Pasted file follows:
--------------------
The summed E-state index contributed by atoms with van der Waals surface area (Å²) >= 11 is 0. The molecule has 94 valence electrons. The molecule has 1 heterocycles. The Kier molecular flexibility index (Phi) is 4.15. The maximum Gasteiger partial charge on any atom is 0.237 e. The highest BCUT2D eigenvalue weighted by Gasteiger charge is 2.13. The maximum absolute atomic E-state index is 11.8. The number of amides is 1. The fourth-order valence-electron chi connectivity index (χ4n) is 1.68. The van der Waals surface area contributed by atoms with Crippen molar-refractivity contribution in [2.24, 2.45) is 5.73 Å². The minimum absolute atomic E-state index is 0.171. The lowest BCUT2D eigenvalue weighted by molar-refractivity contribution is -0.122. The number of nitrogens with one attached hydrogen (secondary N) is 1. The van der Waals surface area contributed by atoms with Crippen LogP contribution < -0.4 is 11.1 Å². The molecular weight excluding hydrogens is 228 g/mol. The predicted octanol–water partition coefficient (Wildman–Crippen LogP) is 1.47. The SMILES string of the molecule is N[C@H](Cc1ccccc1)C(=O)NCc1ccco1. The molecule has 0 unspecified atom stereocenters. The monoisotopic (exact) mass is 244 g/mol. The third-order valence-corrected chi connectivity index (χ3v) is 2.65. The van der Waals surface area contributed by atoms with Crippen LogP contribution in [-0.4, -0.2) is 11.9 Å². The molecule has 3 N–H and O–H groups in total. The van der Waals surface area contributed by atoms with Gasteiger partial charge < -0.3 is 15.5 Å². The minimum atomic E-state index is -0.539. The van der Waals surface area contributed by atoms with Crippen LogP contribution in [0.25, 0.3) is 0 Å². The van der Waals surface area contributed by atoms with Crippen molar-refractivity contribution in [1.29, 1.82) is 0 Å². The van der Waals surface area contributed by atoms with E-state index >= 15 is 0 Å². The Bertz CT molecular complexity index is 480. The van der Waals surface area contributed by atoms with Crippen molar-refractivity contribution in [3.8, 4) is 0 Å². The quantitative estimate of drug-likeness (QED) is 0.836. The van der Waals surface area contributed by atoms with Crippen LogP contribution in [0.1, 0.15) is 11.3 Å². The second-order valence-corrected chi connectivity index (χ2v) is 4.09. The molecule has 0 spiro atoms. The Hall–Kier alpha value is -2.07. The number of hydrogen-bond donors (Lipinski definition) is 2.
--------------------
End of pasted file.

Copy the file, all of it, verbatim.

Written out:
The summed E-state index contributed by atoms with van der Waals surface area (Å²) >= 11 is 0. The molecule has 94 valence electrons. The molecule has 1 heterocycles. The Kier molecular flexibility index (Phi) is 4.15. The maximum Gasteiger partial charge on any atom is 0.237 e. The highest BCUT2D eigenvalue weighted by Gasteiger charge is 2.13. The maximum absolute atomic E-state index is 11.8. The number of amides is 1. The fourth-order valence-electron chi connectivity index (χ4n) is 1.68. The van der Waals surface area contributed by atoms with Crippen molar-refractivity contribution in [2.24, 2.45) is 5.73 Å². The minimum absolute atomic E-state index is 0.171. The lowest BCUT2D eigenvalue weighted by molar-refractivity contribution is -0.122. The number of nitrogens with one attached hydrogen (secondary N) is 1. The van der Waals surface area contributed by atoms with Crippen LogP contribution < -0.4 is 11.1 Å². The molecular weight excluding hydrogens is 228 g/mol. The predicted octanol–water partition coefficient (Wildman–Crippen LogP) is 1.47. The SMILES string of the molecule is N[C@H](Cc1ccccc1)C(=O)NCc1ccco1. The molecule has 0 unspecified atom stereocenters. The monoisotopic (exact) mass is 244 g/mol. The third-order valence-corrected chi connectivity index (χ3v) is 2.65. The van der Waals surface area contributed by atoms with Crippen LogP contribution in [-0.4, -0.2) is 11.9 Å². The molecule has 3 N–H and O–H groups in total. The van der Waals surface area contributed by atoms with Gasteiger partial charge < -0.3 is 15.5 Å². The minimum atomic E-state index is -0.539. The van der Waals surface area contributed by atoms with Crippen LogP contribution in [0.25, 0.3) is 0 Å². The van der Waals surface area contributed by atoms with Crippen molar-refractivity contribution in [1.29, 1.82) is 0 Å². The van der Waals surface area contributed by atoms with E-state index >= 15 is 0 Å². The Bertz CT molecular complexity index is 480. The van der Waals surface area contributed by atoms with Crippen molar-refractivity contribution in [3.8, 4) is 0 Å². The quantitative estimate of drug-likeness (QED) is 0.836. The van der Waals surface area contributed by atoms with Crippen LogP contribution in [0.1, 0.15) is 11.3 Å². The second-order valence-corrected chi connectivity index (χ2v) is 4.09. The molecule has 0 spiro atoms. The Hall–Kier alpha value is -2.07. The number of hydrogen-bond donors (Lipinski definition) is 2.